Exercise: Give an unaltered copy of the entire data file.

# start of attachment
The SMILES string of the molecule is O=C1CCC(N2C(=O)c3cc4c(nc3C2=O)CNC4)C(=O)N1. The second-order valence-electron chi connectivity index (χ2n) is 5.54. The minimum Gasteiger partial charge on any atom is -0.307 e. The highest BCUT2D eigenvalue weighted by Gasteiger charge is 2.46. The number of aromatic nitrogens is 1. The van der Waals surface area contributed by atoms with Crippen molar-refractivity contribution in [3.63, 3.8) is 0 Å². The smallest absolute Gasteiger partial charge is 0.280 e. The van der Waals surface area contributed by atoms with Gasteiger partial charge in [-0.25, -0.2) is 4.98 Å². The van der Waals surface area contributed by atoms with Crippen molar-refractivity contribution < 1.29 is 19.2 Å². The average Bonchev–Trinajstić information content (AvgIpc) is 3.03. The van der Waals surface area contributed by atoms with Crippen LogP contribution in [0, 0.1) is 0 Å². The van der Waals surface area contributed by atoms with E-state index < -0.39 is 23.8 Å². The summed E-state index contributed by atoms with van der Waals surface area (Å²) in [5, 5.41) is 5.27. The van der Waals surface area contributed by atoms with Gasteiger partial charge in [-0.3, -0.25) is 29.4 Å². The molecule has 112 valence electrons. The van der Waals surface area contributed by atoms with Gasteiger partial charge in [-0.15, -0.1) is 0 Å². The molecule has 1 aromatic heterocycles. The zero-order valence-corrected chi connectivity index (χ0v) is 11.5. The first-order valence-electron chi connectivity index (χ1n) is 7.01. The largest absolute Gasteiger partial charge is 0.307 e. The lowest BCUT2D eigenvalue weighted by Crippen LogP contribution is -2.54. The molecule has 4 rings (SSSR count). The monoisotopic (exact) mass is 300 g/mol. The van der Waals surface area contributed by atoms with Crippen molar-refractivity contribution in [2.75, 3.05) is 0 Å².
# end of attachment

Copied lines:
The SMILES string of the molecule is O=C1CCC(N2C(=O)c3cc4c(nc3C2=O)CNC4)C(=O)N1. The second-order valence-electron chi connectivity index (χ2n) is 5.54. The minimum Gasteiger partial charge on any atom is -0.307 e. The highest BCUT2D eigenvalue weighted by Gasteiger charge is 2.46. The number of aromatic nitrogens is 1. The van der Waals surface area contributed by atoms with Crippen molar-refractivity contribution in [3.63, 3.8) is 0 Å². The smallest absolute Gasteiger partial charge is 0.280 e. The van der Waals surface area contributed by atoms with Gasteiger partial charge in [-0.25, -0.2) is 4.98 Å². The van der Waals surface area contributed by atoms with Crippen molar-refractivity contribution < 1.29 is 19.2 Å². The average Bonchev–Trinajstić information content (AvgIpc) is 3.03. The van der Waals surface area contributed by atoms with Crippen LogP contribution in [0, 0.1) is 0 Å². The van der Waals surface area contributed by atoms with E-state index < -0.39 is 23.8 Å². The summed E-state index contributed by atoms with van der Waals surface area (Å²) in [5, 5.41) is 5.27. The van der Waals surface area contributed by atoms with Gasteiger partial charge in [-0.3, -0.25) is 29.4 Å². The molecule has 112 valence electrons. The van der Waals surface area contributed by atoms with Gasteiger partial charge in [-0.15, -0.1) is 0 Å². The molecule has 1 aromatic heterocycles. The zero-order valence-corrected chi connectivity index (χ0v) is 11.5. The first-order valence-electron chi connectivity index (χ1n) is 7.01. The largest absolute Gasteiger partial charge is 0.307 e. The lowest BCUT2D eigenvalue weighted by Crippen LogP contribution is -2.54. The molecule has 4 rings (SSSR count). The monoisotopic (exact) mass is 300 g/mol. The van der Waals surface area contributed by atoms with Crippen molar-refractivity contribution in [2.75, 3.05) is 0 Å².